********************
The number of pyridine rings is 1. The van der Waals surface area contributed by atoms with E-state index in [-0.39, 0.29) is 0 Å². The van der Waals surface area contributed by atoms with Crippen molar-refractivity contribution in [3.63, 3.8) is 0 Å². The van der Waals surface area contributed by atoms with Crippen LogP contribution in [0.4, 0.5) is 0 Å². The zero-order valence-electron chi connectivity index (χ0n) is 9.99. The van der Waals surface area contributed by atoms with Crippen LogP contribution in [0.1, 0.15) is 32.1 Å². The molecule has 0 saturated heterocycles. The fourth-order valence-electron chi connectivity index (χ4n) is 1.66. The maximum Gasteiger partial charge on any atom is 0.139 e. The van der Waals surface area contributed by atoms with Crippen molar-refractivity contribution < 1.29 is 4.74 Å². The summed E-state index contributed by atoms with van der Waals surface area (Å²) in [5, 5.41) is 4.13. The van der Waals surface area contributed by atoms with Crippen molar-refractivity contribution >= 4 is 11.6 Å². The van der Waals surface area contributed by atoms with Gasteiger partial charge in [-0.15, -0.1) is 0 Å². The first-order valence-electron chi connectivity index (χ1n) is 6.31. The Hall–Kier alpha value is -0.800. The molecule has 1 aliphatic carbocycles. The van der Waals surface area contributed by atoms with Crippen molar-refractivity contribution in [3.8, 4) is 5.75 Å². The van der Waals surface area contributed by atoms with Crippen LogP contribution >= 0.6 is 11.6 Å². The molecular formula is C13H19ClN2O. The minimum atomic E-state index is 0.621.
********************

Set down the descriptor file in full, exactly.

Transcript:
The number of pyridine rings is 1. The van der Waals surface area contributed by atoms with E-state index in [-0.39, 0.29) is 0 Å². The van der Waals surface area contributed by atoms with Crippen molar-refractivity contribution in [3.63, 3.8) is 0 Å². The van der Waals surface area contributed by atoms with Crippen LogP contribution in [0.4, 0.5) is 0 Å². The zero-order valence-electron chi connectivity index (χ0n) is 9.99. The van der Waals surface area contributed by atoms with Crippen LogP contribution in [0.1, 0.15) is 32.1 Å². The molecule has 0 saturated heterocycles. The fourth-order valence-electron chi connectivity index (χ4n) is 1.66. The maximum Gasteiger partial charge on any atom is 0.139 e. The van der Waals surface area contributed by atoms with Crippen molar-refractivity contribution < 1.29 is 4.74 Å². The summed E-state index contributed by atoms with van der Waals surface area (Å²) in [5, 5.41) is 4.13. The van der Waals surface area contributed by atoms with Crippen molar-refractivity contribution >= 4 is 11.6 Å². The van der Waals surface area contributed by atoms with Gasteiger partial charge in [-0.15, -0.1) is 0 Å². The first-order valence-electron chi connectivity index (χ1n) is 6.31. The Hall–Kier alpha value is -0.800. The molecule has 1 aliphatic carbocycles. The van der Waals surface area contributed by atoms with Crippen molar-refractivity contribution in [3.8, 4) is 5.75 Å². The van der Waals surface area contributed by atoms with Crippen LogP contribution >= 0.6 is 11.6 Å². The molecular formula is C13H19ClN2O. The minimum atomic E-state index is 0.621.